Yeah. So Liam, there are sort of two levels of effort there. There is a level of effort that is really kind of taking us beyond lean at the operations level that you’ll see little bits of improvement on an ongoing basis and then there is some more substantial projects that might have sort of a multi-year effect. So in certain areas where we’re optimizing our supply chain, it takes some time to consolidate facilities where we’re doing that or in the case of our technology business, where we’re actually expanding our capability in China to better serve and match our supply and demand standpoint. It takes some time to build out.

So those could play out over the next several years. So when we talked about at our Investor Day a multi-year plan that was with those sort of bigger projects in mind driving at least a couple of points of improvement in margin with our overall flow and I think we’re on track with that. But it's going to play out over the next couple of years. It’s not going to play out over the next month, but we'll see. It will come in increments because some of the things are coming in phases and stages as opposed to big bangs.

Liam Burke - Janney Capital

Great, thank you. And Greg, you have allocations of cash for acquisitions, you raised the dividend 19%. Where are buybacks in the general mix or priority of capital allocation?

Gregory Thaxton

Yeah. Liam, as you know we’ve got (inaudible) categories as we look at prioritizing the use of cash and I think buybacks historically have been an element of that. We look first to offset the dilution affect and then attempt to be opportunistic where we think we can be and we've been more aggressive as you know in this year and so it is an important part of our strategy.

Michael Hilton

Okay, let me just add a couple of other comments, Liam. If you back historically for long period of time, about a third of our cash went into sort of organic support for growth of business. So a third went into sort of dividends and buybacks and a third went into sort of M&A. A lot of that that went into supporting through the organic growth is building out our global infrastructure which is largely in place. Not 100%, as I just mentioned, we're doing some things in technology. So going forward, the need for cash to support that kind of organic growth will be more modest and the other two categories will get a higher emphasis in our view of where we want to invest the cash that we generate and I think you’re kind of lost in sort of what’s going on in the current macroeconomic environment is the strength of our cash generation in our base business and the continued strong quarter and we have this quarter on cash generation that we expect in the future.

Liam Burke - Janney Capital

Great. Thank you.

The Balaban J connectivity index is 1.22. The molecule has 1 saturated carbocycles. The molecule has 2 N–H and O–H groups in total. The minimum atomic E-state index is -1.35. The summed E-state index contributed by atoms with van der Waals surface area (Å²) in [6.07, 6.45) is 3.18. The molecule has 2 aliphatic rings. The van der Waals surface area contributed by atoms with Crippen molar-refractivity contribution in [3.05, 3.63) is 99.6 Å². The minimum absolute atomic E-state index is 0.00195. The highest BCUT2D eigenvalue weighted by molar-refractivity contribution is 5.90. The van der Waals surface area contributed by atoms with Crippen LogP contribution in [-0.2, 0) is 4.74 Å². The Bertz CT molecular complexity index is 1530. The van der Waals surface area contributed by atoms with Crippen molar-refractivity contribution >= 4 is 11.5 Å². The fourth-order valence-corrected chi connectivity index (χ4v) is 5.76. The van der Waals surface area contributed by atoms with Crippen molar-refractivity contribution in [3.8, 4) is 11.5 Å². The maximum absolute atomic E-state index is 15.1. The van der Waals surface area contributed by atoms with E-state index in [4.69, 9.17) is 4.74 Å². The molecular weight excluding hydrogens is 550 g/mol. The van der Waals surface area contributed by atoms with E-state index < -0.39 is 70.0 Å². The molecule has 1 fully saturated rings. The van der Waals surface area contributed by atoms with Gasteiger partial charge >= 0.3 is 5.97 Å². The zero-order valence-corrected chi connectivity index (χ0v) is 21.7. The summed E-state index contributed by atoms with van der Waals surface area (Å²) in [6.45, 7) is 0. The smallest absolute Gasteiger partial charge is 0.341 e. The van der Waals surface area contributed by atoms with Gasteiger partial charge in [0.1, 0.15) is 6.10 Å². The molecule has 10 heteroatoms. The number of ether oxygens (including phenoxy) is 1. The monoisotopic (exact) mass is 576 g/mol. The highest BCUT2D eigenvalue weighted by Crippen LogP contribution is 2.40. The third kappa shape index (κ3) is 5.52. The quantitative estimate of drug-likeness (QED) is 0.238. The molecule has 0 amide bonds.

Operator

Thank you and our next question comes from the line of Scott Blumenthal from Emerald Advisors. Your line is now open. Please go ahead.

Scott Blumenthal - Emerald Advisors

Good morning everybody. Mike, can you maybe characterize or put some numbers around how much you felt the situation in Japan with the tsunami affected sales and earnings?

Michael Hilton

Yeah. Certainly, if you look at our sales in Japan this quarter I think they were (inaudible). They were down…

Gregory Thaxton

Yeah, they were down in volume about 11%.

Michael Hilton

Yeah. Volume they were down 11%, so not insignificant. As I said earlier, the encouraging news is we are starting to see sort of orders come back to a more normalized level. But we saw a little bit of impact in Q2, not very much. We saw a more dramatic impact here in Q3 and we do expect actually this will be a net positive, but likely a net positive in the next year.

Scott Blumenthal - Emerald Advisors

Okay. So with regard then to Q4, which you’ve already guided for, you do expect your business in Asia to be sequentially better than Q3 and possibly at the level of Q2?

Michael Hilton

That’s a broad comment. What I would say is in general we would expect Asia to remain strong. We do have kind of a more seasonal pattern I would say typically in our technology business where our first quarter is kind of the softest and our second and third quarters tend to be the strongest, and the fourth quarter tends to be a little bit softer just because people have got in place what they need sort of for the holiday season. So we would expect that typical pattern. Overall, the fourth quarter tends to be historically for the Company, kind of our overall best quarter from a revenue perspective, but when you look at it, two, three and four historically are not very different.

Gregory Thaxton

Scott, this is Greg. I’d add with regards to those two regions, specifically Japan and Asia Pacific, the latest 12-week orders in those two geographies were up 10% and 11% respectively.